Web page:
Rising sea levels endangering Australia’s World Heritage-listed Kakadu wetlands
Kakadu is one of the very few places listed as a World Heritage Area for both its cultural and natural values. It is a place of exceptional beauty and is considered one of the most biologically diverse places on the Australian continent. The Timor and Arafura Seas are bordering Kakadu Park’s northern shores. Photo source: ©© Matt Francey
Australia’s Kakadu wetlands ‘under climate threat’
“Rising sea levels linked to global warming will endanger Australia’s World Heritage-listed Kakadu wetlands, according to a government report released Thursday as part of the campaign for a carbon tax.
The study found Kakadu was “one of Australia’s natural ecosystems most vulnerable to the impacts of climate change”, with higher oceans a “serious risk” to its ecosystem.
Monsoon rainforests, mangroves and woodlands would suffer and unique turtle, fish, crab, crocodile and bird species would decline, said the report…”
Ranger 3 open pit, Northern Territory, Australia. Uranium mine: Photo source: Geomartin /Wikimedia
By Claire Le Guern,
As changes in climate -accelerated by increased carbon emissions and greenhouses gas- are greatly endangering coastal ecosystems mainly due to sea level rise and its direct impacts, the Kakadu national park’s area has been afflicted and environmentally altered by yet, an other man-induced environmental devastation: uranium mining.
Of the world’s proven estimated uranium reserves (5,469,000 tonnes), 23% (valued at more than $300 billion), are held in Australia, which is the third greatest uranium exporter behind Canada and Kazakhstan.(Wikipedia)
Besides the very activity itself, reported safety breaches, unplanned natural occurences, unconformity of mineral deposits, and radiologically contaminated process water, have been tainting the story of the “protected” area. Indeed, Kakadu National Park, located in the Northern Territory of Australia, possesses within its boundaries a number of large uranium deposits. The uranium is legally owned by the Australian Government, and is sold internationally.
“Australia’s Greens Party wants the Ranger uranium mine located in the country’s Kakadu National Park closed permanently, saying the mine poses a significant threat to the world heritage listed site.” ( ABC News, Australia)
Technically the site of the Ranger mine and the adjacent Jabiluka area are not per se part of Kakadu National Park, but are completely surrounded by it, as they were specifically excluded when the park was established from 1981. Wikipedia
However, polluted water is leaking into Kakadu from uranium mine. The World heritage-listed Kakadu National Park is leaking 100,000 litres of contaminated water into the ground beneath the park every day, a Government appointed scientist has revealed. This is equivalent to three petrol tankers, of contaminant leaking from the mine’s tailings dam into rock fissures beneath Kakadu.The Age News, Australia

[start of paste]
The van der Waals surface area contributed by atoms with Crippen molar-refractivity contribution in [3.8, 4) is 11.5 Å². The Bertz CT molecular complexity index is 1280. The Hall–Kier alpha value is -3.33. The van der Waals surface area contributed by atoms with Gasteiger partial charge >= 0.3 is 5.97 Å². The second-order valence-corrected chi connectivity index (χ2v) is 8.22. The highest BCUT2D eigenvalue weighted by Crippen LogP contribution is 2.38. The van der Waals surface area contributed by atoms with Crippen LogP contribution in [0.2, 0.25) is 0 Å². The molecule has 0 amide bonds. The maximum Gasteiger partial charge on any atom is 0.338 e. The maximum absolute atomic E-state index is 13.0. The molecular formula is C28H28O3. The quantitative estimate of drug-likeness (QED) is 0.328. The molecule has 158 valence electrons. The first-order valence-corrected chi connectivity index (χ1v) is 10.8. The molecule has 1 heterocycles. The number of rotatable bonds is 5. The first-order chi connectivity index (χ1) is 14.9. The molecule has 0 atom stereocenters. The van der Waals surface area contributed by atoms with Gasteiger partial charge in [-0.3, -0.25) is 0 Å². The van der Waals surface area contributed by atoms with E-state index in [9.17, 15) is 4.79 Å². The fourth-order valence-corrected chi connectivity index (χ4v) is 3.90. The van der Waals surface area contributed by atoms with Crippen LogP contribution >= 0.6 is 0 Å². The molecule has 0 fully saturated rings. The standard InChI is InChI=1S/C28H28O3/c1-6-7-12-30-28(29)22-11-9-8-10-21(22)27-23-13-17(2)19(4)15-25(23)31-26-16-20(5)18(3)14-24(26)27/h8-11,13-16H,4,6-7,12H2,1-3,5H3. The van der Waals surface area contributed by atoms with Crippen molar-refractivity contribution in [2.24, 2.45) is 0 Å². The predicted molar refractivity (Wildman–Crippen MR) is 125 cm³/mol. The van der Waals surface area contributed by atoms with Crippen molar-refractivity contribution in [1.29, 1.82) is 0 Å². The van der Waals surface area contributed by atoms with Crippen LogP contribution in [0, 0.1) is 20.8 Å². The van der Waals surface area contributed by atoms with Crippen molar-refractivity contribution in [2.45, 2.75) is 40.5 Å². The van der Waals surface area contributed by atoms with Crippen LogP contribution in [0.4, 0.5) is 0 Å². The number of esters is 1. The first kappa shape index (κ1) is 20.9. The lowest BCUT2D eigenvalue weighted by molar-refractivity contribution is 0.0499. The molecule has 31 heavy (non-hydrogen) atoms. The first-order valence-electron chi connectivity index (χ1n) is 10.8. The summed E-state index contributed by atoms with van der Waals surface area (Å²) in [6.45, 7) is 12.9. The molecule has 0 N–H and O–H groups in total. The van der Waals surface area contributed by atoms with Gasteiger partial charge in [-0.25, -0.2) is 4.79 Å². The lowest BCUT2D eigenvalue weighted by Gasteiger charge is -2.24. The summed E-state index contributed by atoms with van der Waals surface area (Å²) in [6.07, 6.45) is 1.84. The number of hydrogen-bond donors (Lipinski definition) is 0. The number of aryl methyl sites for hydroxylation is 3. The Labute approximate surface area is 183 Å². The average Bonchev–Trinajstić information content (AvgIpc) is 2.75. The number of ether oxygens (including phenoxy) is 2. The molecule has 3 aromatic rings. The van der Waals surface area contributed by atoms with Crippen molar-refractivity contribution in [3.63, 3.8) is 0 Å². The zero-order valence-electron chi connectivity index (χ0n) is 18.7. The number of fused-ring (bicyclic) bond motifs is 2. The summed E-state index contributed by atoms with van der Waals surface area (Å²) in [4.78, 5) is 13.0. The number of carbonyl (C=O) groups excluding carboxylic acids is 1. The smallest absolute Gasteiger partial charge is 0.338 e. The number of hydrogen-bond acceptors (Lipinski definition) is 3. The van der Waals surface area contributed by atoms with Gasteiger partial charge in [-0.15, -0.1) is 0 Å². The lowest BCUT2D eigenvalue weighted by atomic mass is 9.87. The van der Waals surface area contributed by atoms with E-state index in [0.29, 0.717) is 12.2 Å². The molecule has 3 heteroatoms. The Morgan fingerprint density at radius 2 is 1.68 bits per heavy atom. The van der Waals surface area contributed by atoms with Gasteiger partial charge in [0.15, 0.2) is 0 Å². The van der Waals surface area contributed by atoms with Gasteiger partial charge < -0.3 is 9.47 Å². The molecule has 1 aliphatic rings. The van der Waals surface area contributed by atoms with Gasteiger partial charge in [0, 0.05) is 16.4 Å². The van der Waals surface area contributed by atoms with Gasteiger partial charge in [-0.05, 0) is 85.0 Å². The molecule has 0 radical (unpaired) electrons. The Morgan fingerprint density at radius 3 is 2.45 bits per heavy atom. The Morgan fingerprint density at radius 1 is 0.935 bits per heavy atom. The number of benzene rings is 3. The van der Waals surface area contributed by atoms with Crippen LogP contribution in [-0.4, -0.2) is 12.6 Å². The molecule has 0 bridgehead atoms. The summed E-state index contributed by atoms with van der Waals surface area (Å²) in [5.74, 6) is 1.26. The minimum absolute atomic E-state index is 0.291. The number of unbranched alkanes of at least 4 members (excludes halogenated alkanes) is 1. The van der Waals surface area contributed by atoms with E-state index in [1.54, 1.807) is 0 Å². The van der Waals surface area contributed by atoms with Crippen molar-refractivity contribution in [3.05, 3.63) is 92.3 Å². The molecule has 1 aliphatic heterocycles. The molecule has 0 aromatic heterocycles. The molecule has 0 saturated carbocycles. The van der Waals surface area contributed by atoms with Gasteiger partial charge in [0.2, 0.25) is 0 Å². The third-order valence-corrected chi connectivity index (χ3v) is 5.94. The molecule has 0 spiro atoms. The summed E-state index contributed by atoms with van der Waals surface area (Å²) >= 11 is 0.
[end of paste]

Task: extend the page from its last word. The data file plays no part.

Consequently, the uranium mine, operated by Energy Resources of Australia Ltd, has been closed since January as heavy rains threatened a spillage of toxins from a water storage facility.
That closure had been extended until late July. However, continuing exploitation is undeniably on the agenda.
Energy Resources of Australia Ltd (ASX: ERA) is a public company based in Australia. It is a subsidiary of the, British mining giant Rio Tinto Group, which owns 68.4% of the company. ERA is the world’s third-largest uranium producer, through the Ranger Uranium Mine in the Northern Territory.
Kakadu National Park. Aboriginal Painting, Ubirr Rock. Photo Travelnt / Wikimedia
Kakadu National Park is located within the Alligator Rivers Region of the Northern Territory of Australia. It covers an area of 19,804 km2 (7,646 sq mi), extending nearly 200 kilometres from north to south and over 100 kilometres from east to west.
Besides encompassing breathtaking natural wonders, exceptional natural beauty and unique biodiversity, Kakadu is one of very few places World Heritage listed for both its cultural and its natural values. The area has been inhabited by indigenous Aboriginal tribes. Yet, once again, the mining industry has demonstrated its environmental destructive effects and consequent undeniable process off desacration of natural and cultural sites.
Ubirr is located in the East Alligator region of Kakadu National Park in the Northern Territory of Australia, 40 km from Jabiru, and is famous for its rock art. It consists of a group of rock outcrops on the edge of the Nadab floodplain where there are several natural shelters that have a collection of Aboriginal rock paintings, some of which are many thousands of years old.
The rock faces at Ubirr have been continuously painted and repainted since 40,000 BCE. Wikipedia